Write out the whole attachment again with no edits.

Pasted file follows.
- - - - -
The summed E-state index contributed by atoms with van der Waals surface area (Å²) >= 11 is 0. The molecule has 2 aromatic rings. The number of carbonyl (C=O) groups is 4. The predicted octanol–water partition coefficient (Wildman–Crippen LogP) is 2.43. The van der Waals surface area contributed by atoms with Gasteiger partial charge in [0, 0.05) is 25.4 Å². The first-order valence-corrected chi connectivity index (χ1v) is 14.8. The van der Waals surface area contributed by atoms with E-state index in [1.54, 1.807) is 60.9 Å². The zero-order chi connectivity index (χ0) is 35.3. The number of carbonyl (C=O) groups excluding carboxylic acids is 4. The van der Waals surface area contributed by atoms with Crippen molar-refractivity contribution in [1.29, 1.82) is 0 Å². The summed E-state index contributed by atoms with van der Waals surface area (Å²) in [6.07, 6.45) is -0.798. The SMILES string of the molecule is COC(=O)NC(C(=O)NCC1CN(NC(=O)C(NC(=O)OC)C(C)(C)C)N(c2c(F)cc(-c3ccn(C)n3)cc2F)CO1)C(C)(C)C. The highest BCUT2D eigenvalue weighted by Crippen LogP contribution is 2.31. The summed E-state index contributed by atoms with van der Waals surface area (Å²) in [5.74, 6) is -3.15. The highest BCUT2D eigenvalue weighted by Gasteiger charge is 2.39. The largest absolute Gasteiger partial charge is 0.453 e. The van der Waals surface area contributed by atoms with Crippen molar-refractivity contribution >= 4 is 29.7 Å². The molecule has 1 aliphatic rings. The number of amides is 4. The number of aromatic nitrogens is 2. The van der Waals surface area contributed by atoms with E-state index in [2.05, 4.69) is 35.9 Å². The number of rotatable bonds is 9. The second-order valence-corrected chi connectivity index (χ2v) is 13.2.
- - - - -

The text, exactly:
The summed E-state index contributed by atoms with van der Waals surface area (Å²) >= 11 is 0. The molecule has 2 aromatic rings. The number of carbonyl (C=O) groups is 4. The predicted octanol–water partition coefficient (Wildman–Crippen LogP) is 2.43. The van der Waals surface area contributed by atoms with Gasteiger partial charge in [0, 0.05) is 25.4 Å². The first-order valence-corrected chi connectivity index (χ1v) is 14.8. The van der Waals surface area contributed by atoms with E-state index in [1.54, 1.807) is 60.9 Å². The zero-order chi connectivity index (χ0) is 35.3. The number of carbonyl (C=O) groups excluding carboxylic acids is 4. The van der Waals surface area contributed by atoms with Crippen molar-refractivity contribution in [1.29, 1.82) is 0 Å². The summed E-state index contributed by atoms with van der Waals surface area (Å²) in [6.07, 6.45) is -0.798. The SMILES string of the molecule is COC(=O)NC(C(=O)NCC1CN(NC(=O)C(NC(=O)OC)C(C)(C)C)N(c2c(F)cc(-c3ccn(C)n3)cc2F)CO1)C(C)(C)C. The highest BCUT2D eigenvalue weighted by Crippen LogP contribution is 2.31. The summed E-state index contributed by atoms with van der Waals surface area (Å²) in [5.74, 6) is -3.15. The highest BCUT2D eigenvalue weighted by Gasteiger charge is 2.39. The largest absolute Gasteiger partial charge is 0.453 e. The van der Waals surface area contributed by atoms with Crippen molar-refractivity contribution >= 4 is 29.7 Å². The molecule has 1 aliphatic rings. The number of amides is 4. The number of aromatic nitrogens is 2. The van der Waals surface area contributed by atoms with E-state index in [2.05, 4.69) is 35.9 Å². The number of rotatable bonds is 9. The second-order valence-corrected chi connectivity index (χ2v) is 13.2.